JACKSON, Miss. (AP) -- Federal agriculture authorities have declared disaster areas in parts of Alabama, Arkansas, Louisiana, Mississippi and Tennessee due to crop losses from a combination of severe spring and fall flooding and summer drought.
Agriculture Secretary Tom Vilsack said the declaration will "provide help to hundreds of farmers who suffered significant production losses to a wide variety of crops."
The declaration qualifies many farmers in the designated areas for low interest emergency loans from the U.S. Department of Agriculture's Farm Service Agency.
The primary disaster areas are in 79 Mississippi counties and contiguous counties and parishes in the other states.
Among Mississippi's five largest crops - soybeans, corn, cotton, rice and sweet potatoes - losses total more than $459.4 million, Mississippi State University's Agricultural Extension Service estimates show.
The disaster declaration gives farmers up to eight months to apply for low-interest loans. They also can apply for the Supplemental Revenue Assistance Program, or SURE.
If approved for SURE, farmers could receive grant payments to help make up for revenue losses not covered by crop insurance. In order to apply for SURE, farmers must have crop insurance.
"It's a start," said George King, who farms in Chatham, about 25 miles south of Greenville, a region of the state hit hard by excessive rainfall.
He won't be sure how he feels about the declaration until he learns more about the programs being offered.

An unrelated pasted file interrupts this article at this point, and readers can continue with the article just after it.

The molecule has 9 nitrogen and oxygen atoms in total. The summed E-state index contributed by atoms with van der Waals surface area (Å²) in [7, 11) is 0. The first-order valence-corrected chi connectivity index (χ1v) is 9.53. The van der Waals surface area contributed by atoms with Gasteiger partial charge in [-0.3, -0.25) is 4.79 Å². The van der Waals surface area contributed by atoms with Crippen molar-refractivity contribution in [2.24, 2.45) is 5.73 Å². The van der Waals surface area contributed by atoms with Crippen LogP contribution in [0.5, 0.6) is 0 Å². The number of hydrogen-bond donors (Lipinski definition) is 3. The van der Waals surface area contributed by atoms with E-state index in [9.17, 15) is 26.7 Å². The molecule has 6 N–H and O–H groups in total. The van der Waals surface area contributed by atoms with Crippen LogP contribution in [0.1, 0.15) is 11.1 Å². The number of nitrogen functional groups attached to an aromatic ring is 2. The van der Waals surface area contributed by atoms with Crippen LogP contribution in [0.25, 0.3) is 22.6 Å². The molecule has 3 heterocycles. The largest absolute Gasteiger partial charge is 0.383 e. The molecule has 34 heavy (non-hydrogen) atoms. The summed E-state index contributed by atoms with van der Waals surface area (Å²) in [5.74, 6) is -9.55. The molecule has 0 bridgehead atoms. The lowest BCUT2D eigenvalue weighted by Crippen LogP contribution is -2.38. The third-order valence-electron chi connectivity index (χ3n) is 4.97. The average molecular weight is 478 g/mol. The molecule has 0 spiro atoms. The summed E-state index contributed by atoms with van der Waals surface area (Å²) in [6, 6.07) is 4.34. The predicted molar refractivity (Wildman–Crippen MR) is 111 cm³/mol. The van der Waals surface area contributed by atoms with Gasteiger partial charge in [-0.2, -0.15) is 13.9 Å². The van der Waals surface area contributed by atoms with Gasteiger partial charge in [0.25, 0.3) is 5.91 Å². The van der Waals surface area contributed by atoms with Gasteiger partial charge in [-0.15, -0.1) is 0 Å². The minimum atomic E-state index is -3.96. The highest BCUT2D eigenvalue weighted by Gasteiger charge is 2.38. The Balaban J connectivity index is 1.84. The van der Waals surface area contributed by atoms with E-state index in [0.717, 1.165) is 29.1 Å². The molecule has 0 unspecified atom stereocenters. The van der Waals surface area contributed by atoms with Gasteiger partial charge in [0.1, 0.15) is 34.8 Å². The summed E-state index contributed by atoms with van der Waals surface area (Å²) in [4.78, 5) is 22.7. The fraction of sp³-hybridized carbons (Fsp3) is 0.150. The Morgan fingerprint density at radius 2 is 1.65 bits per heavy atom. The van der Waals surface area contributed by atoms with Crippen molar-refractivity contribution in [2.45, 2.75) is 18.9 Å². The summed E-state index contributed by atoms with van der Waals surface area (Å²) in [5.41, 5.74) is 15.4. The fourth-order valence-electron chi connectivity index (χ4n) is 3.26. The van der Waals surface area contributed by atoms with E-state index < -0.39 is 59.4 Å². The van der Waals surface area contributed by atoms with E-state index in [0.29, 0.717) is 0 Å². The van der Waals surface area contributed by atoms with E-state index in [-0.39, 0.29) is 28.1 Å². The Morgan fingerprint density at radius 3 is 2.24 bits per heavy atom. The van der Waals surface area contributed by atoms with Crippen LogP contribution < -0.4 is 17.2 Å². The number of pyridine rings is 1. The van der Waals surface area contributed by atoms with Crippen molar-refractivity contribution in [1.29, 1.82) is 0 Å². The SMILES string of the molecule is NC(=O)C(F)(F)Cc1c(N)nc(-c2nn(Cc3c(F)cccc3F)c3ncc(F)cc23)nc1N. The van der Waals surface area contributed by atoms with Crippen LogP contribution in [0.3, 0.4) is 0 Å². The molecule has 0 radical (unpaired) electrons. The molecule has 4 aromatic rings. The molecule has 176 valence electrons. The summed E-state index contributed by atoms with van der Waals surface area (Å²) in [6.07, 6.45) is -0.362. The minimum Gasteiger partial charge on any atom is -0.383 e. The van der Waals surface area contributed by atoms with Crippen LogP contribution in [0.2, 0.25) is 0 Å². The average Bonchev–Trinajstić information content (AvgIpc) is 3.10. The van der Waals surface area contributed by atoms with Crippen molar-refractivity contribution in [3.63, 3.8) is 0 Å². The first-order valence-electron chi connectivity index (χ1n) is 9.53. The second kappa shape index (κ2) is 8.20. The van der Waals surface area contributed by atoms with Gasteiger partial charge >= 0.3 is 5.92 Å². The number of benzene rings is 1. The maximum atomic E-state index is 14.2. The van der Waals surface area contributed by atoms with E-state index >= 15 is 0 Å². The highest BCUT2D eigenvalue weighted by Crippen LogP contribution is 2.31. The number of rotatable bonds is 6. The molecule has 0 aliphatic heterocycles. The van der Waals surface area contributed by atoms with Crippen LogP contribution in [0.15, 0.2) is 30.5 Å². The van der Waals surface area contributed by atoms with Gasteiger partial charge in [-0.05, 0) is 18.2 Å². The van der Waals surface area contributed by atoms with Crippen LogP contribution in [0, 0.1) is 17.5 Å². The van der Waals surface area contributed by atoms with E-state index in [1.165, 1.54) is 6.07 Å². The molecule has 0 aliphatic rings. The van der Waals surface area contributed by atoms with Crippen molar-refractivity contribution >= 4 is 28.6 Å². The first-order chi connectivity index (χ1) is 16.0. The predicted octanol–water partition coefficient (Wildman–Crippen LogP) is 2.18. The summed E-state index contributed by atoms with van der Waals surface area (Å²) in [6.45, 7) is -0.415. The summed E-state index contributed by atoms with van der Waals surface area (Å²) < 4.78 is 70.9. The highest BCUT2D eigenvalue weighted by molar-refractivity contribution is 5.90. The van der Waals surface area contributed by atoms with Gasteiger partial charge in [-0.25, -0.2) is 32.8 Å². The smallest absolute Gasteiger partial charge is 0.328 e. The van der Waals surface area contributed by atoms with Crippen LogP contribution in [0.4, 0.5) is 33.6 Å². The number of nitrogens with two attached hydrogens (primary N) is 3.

"A lot of those programs are hard to qualify for."
King told The Clarion-Ledger in Jackson that he got only 40 percent of his expected yield on cotton and had to leave some soybean acreage unharvested because of excessive damage. This was the first time he had to plow over crops.
Recent unseasonably heavy rains kept farmers from harvesting. What was harvested was of poorer quality and - in many instances - excessive moisture rotted crops which had to be plowed over.
To qualify for the declaration, counties and parishes in the five states had to show at least 30 percent crop damage.
"Unless something equivalent to the wasted money that we put into the (banking) bailout is done for farmers, they are going to have a long, difficult road, after which they still may not be able to come out of this," said Ernie Flint, an agronomist with MSU's Extension Service.
Flint said many farmers had debt before this season and giving them new loans - even if they are low interest - will only add to the burden.
Mississippi Gov. Haley Barbour began the process of getting the disaster declaration last month when he wrote a letter to the USDA asking the state's Farm Service Agency to begin tallying damages.
"While I am pleased these areas can qualify for much-needed assistance, we have to understand this crop disaster will continue to put downward pressure on tax revenues," Barbour said in a statement Tuesday. "The important agriculture sector faces a long road to recovery, just as does the state's economy as a whole."
Some information from: The Clarion-Ledger, http://www.clarionledger.com
Copyright 2009 The AP.